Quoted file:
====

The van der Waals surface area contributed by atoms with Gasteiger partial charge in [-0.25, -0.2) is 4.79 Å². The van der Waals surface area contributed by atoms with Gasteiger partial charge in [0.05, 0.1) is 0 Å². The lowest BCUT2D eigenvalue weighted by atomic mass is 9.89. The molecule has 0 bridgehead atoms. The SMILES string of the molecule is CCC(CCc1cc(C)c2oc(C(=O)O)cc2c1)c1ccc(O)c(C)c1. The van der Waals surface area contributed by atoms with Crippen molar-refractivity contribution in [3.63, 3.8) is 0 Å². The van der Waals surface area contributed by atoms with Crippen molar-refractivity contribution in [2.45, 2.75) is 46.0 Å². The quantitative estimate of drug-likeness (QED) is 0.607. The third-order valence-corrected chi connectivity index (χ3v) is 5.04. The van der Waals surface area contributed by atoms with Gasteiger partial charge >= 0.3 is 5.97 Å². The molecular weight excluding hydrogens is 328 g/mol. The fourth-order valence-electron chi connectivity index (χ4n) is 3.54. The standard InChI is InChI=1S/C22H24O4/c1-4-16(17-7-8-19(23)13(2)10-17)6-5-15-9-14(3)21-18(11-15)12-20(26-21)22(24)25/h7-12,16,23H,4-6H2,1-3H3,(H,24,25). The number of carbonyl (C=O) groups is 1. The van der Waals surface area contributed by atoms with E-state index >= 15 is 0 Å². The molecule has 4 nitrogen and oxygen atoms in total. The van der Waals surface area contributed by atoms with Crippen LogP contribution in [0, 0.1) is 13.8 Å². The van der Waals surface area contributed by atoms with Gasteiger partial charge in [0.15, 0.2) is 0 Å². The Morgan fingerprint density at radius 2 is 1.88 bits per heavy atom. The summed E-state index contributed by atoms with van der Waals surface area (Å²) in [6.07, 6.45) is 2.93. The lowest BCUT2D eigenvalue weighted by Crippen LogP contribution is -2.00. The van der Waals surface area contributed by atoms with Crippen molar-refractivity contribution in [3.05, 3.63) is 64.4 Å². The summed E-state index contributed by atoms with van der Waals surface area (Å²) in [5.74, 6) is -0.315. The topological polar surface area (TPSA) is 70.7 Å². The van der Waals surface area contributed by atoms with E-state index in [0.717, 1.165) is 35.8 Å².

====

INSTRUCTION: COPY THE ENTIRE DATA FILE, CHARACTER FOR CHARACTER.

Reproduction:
The van der Waals surface area contributed by atoms with Gasteiger partial charge in [-0.25, -0.2) is 4.79 Å². The van der Waals surface area contributed by atoms with Gasteiger partial charge in [0.05, 0.1) is 0 Å². The lowest BCUT2D eigenvalue weighted by atomic mass is 9.89. The molecule has 0 bridgehead atoms. The SMILES string of the molecule is CCC(CCc1cc(C)c2oc(C(=O)O)cc2c1)c1ccc(O)c(C)c1. The van der Waals surface area contributed by atoms with Crippen molar-refractivity contribution in [3.63, 3.8) is 0 Å². The van der Waals surface area contributed by atoms with Crippen molar-refractivity contribution in [2.45, 2.75) is 46.0 Å². The quantitative estimate of drug-likeness (QED) is 0.607. The third-order valence-corrected chi connectivity index (χ3v) is 5.04. The van der Waals surface area contributed by atoms with Gasteiger partial charge >= 0.3 is 5.97 Å². The molecular weight excluding hydrogens is 328 g/mol. The fourth-order valence-electron chi connectivity index (χ4n) is 3.54. The standard InChI is InChI=1S/C22H24O4/c1-4-16(17-7-8-19(23)13(2)10-17)6-5-15-9-14(3)21-18(11-15)12-20(26-21)22(24)25/h7-12,16,23H,4-6H2,1-3H3,(H,24,25). The number of carbonyl (C=O) groups is 1. The van der Waals surface area contributed by atoms with E-state index >= 15 is 0 Å². The molecule has 4 nitrogen and oxygen atoms in total. The van der Waals surface area contributed by atoms with Crippen LogP contribution in [0, 0.1) is 13.8 Å². The van der Waals surface area contributed by atoms with Gasteiger partial charge in [0.15, 0.2) is 0 Å². The Morgan fingerprint density at radius 2 is 1.88 bits per heavy atom. The summed E-state index contributed by atoms with van der Waals surface area (Å²) in [6.07, 6.45) is 2.93. The lowest BCUT2D eigenvalue weighted by Crippen LogP contribution is -2.00. The van der Waals surface area contributed by atoms with Crippen molar-refractivity contribution in [3.05, 3.63) is 64.4 Å². The summed E-state index contributed by atoms with van der Waals surface area (Å²) in [5.74, 6) is -0.315. The topological polar surface area (TPSA) is 70.7 Å². The van der Waals surface area contributed by atoms with E-state index in [0.717, 1.165) is 35.8 Å².